“We’ve made Saudi Arabia a main focus for ourselves; we want to make sure that we cater for the new Saudi customers as much as possible. We have a population there that is young and really enthusiastic about some of the transformation that is happening there,” Chalhoub said.
“We’re investing a lot into Saudi Arabia. The objective that we had set ourselves about six months ago was to double our revenues there in eighteen months. And that means investing more and catering to those customers spending more locally rather than internationally,” he added.
One of the ways the group is aiming to capture more of the Saudi market is by tapping into the Kingdom’s local fashion talent. In early July, the company launched Fashion Lab, a first-of-its-kind initiative in the Kingdom, offering local entrepreneurs the chance to win $15,000 in funding to help establish their fashion brands.
Successful participants will get to take part in a two-week “boot camp,” which will help them navigate through the different elements of developing their brand, including marketing, supply chain management, content creation and media exposure.
Looking forward, the Bain & Company report said: “With about 40 percent of the population aged under 25, Saudi Arabia will likely remain the biggest engine of growth for the regional luxury industry in coming years.”
Saudi Arabia sets new rules for fruit, vegetable imports
The ministry has launched a new system for vegetables and fruit imports to support local production
Updated 22 min 58 sec ago
RIYADH: Saudi Arabia’s Ministry of Environment, Water, and Agriculture on Saturday called on fruit and vegetable suppliers to complete all formalities to obtain import licenses before the Aug. 9 deadline.
After Aug. 9, no unlicensed supplier will be allowed to import fruit and vegetables. Those interested can visit the following link to apply for a license: https://eservices.mewa.gov.sa/request/111111.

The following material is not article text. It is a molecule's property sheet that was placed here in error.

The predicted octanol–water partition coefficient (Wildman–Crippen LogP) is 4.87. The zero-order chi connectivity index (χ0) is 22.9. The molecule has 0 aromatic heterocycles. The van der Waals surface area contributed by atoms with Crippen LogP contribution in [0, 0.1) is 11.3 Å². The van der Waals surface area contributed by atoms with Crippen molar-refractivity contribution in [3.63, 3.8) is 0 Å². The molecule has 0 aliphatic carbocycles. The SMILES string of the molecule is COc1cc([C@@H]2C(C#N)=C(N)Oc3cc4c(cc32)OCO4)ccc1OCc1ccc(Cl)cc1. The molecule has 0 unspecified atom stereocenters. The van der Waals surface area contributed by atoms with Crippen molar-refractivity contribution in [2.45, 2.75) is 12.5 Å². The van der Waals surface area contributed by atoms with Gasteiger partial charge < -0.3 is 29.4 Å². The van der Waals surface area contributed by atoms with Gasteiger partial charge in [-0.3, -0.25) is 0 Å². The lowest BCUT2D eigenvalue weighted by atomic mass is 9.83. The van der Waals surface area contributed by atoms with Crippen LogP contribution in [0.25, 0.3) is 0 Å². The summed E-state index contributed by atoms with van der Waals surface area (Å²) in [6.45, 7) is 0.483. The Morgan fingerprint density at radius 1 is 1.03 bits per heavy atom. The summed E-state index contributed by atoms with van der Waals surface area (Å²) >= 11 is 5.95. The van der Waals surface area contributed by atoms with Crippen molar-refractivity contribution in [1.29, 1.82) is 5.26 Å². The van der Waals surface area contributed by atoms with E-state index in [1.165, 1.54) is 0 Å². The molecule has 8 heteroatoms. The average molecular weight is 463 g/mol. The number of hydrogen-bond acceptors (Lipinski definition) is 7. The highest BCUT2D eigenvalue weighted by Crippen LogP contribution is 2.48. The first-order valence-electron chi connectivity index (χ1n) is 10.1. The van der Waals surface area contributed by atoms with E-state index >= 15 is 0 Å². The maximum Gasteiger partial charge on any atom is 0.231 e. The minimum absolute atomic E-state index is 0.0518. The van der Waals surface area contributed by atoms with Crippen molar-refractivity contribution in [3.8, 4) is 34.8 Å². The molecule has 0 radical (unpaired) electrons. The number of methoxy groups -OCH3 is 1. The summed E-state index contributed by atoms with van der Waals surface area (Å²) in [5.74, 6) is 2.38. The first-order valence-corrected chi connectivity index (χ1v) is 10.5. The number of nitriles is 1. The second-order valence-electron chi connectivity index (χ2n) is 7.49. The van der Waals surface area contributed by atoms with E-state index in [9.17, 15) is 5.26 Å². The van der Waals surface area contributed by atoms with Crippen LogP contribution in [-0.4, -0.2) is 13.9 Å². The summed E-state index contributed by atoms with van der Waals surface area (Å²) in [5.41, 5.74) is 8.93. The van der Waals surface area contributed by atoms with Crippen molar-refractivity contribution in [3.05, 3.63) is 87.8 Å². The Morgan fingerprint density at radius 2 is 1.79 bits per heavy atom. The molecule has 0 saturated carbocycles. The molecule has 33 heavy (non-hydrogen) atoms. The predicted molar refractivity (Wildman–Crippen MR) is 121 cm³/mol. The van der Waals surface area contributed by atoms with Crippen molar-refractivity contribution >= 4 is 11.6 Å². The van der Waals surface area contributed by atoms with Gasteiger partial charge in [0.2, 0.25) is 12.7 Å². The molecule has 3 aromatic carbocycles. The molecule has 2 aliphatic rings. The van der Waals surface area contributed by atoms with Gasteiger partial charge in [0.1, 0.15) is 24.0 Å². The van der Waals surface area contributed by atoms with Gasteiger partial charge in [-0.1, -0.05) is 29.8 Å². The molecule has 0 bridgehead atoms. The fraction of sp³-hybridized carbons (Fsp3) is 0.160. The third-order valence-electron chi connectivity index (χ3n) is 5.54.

An import license will be valid for three to 10 years depending on the license category, the ministry said.
Saudi authorities have also issued health guidelines for imports like all shipments should be free of pesticide residues or within the limit allowed by the Kingdom’s laws.
The ministry has launched a new system for vegetables and fruit imports to support local production, enforce quality control and ensure food security in the Kingdom.
Millions of Americans at risk of losing homes as virus cases spike
The wave of evictions would come as the fast-spreading delta variant has taken hold in the country and rental housing is in high demand in the hot real estate market
Updated 29 min 14 sec ago
WASHINGTON: Millions of Americans could find themselves homeless starting Sunday when a nationwide ban on evictions expires, even as billions in government funds meant to help them go untapped.
The wave of evictions would come as the fast-spreading delta variant has taken hold in the country and rental housing is in high demand in the hot real estate market.
US President Joe Biden on Thursday urged Congress to extend the 11-month-old eviction moratorium, after a recent Supreme Court ruling meant the White House could not extend the measure through September as intended.
Democratic leaders in Congress were pushing for an extension, but it was unclear if they had the votes, even among moderates in their own party, to prevent the ban from expiring.
Efforts stalled on Friday in the House after a move to pass the extension was unsuccessful, with House Speaker Nancy Pelosi saying in a statement, that “not a single Republican would support this measure.”
The day before, she had called the extension “a moral imperative.”
She also called on governors and local officials “to take whatever steps are necessary to distribute the rental assistance that Congress already allocated.”
Unlike other pandemic-related aid that was distributed from Washington, such as stimulus checks, it was states, counties and cities that were responsible for building programs from the ground up to dole out assistance earmarked for renters.
The Treasury Department said that as of June, only $3 billion in aid had reached households out of the $25 billion sent to states and localities in early February, less than three weeks after Biden took office.
The Centers for Disease Control and Prevention (CDC) ordered the eviction moratorium in September 2020, as the world’s largest economy lost over 20 million jobs amid the pandemic shutdowns. The CDC feared increasing homelessness would boost coronavirus infections.